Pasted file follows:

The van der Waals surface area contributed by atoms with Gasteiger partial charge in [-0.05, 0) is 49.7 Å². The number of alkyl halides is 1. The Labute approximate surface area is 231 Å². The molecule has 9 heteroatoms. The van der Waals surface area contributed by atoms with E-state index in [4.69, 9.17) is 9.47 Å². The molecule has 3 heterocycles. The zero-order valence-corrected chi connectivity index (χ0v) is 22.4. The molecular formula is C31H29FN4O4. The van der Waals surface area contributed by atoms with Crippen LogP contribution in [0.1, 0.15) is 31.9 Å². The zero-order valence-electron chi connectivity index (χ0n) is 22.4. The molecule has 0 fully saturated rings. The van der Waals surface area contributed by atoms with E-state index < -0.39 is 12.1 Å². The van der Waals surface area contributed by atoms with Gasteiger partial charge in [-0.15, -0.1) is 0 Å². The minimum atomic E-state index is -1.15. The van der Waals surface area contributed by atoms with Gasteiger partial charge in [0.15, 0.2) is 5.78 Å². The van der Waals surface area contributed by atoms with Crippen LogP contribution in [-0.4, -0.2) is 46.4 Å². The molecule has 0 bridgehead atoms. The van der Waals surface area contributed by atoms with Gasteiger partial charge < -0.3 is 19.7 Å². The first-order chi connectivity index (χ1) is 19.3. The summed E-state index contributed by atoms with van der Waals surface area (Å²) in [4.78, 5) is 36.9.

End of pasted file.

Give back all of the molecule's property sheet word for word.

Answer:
The van der Waals surface area contributed by atoms with Gasteiger partial charge in [-0.05, 0) is 49.7 Å². The number of alkyl halides is 1. The Labute approximate surface area is 231 Å². The molecule has 9 heteroatoms. The van der Waals surface area contributed by atoms with E-state index in [4.69, 9.17) is 9.47 Å². The molecule has 3 heterocycles. The zero-order valence-corrected chi connectivity index (χ0v) is 22.4. The molecular formula is C31H29FN4O4. The van der Waals surface area contributed by atoms with Crippen LogP contribution in [0.1, 0.15) is 31.9 Å². The zero-order valence-electron chi connectivity index (χ0n) is 22.4. The molecule has 0 fully saturated rings. The van der Waals surface area contributed by atoms with E-state index < -0.39 is 12.1 Å². The van der Waals surface area contributed by atoms with Gasteiger partial charge in [-0.15, -0.1) is 0 Å². The minimum atomic E-state index is -1.15. The van der Waals surface area contributed by atoms with Gasteiger partial charge in [0.15, 0.2) is 5.78 Å². The van der Waals surface area contributed by atoms with Crippen LogP contribution in [-0.4, -0.2) is 46.4 Å². The molecule has 0 bridgehead atoms. The van der Waals surface area contributed by atoms with Gasteiger partial charge < -0.3 is 19.7 Å². The first-order chi connectivity index (χ1) is 19.3. The summed E-state index contributed by atoms with van der Waals surface area (Å²) in [4.78, 5) is 36.9.